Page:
We have 2 new puppies in the house: a 15 week-old poodle and a 9 week-old golden retriever. Here’s a training session with the golden retriever from this morning where we quickly moved from one exercise to the next. The puppy showed great engagement and focus from start to finish.
Two Person Recalls. Call the puppy back and forth between you and an assistant. I like to add a marker, either a “click” from a clicker or a “yes!” with my voice, to help the puppy learn more quickly, adding verbal praise and/or petting as the puppy eats the treat. I usually mark when the puppy is moving toward me but not yet arrived. In the video below, you’re watching this puppy’s first session of recalls.
Touching a Disc. This puppy has already learned to put a paw on several different objects, but this is her first time on a disc, which is squishy and can be uncomfortable for some dogs. You should not wait for your dog to put a paw on an object; instead, you should mark when they look in the direction of the object a few times, and then for sniffing or touching it with their nose, and then for foot movement toward the object. A nice trick is to reward the puppy in a way where it’s convenient for them to put a paw on the object in order to eat the treat, and then to click the moment the paw is on the object, and then to click a few more times for keeping a paw in contact with the object. Make sure you release the dog to a treat to reset them–I usually pair this with my “get it!” cue.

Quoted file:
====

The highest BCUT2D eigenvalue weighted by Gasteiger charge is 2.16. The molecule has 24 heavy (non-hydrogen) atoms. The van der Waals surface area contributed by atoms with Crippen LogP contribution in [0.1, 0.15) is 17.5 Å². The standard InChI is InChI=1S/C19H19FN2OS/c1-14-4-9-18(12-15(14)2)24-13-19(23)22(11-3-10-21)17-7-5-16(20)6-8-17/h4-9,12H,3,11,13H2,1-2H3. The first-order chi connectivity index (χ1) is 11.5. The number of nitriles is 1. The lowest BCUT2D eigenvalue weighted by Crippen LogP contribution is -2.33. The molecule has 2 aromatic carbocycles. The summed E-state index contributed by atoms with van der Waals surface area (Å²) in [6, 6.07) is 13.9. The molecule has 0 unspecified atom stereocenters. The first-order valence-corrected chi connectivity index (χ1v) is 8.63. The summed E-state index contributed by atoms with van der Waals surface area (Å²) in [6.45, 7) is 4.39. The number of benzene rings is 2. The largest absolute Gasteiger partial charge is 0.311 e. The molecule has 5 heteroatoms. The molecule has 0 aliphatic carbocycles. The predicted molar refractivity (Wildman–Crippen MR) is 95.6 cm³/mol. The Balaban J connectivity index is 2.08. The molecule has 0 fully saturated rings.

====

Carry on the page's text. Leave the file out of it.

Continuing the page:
Tugging. Find a toy your puppy likes and drag it around the ground, away from your puppy. This will entice her to chase the toy. When she grabs the toy, you want to alternate between pulling her forward and letting her pull you forward. I like to move toward the dog so they believe they have actually pulled me over, increasing their confidence and enjoyment of the game. This puppy has had several tugging sessions before, so Sarah also added the challenge of dragging the toy through her leg, as many dogs would rather let go of the toy than maintain their grip.
Try this with your puppy or dog and let me know if you have any problems. Keep your session short, avoid any scolding, reward and praise lavishly!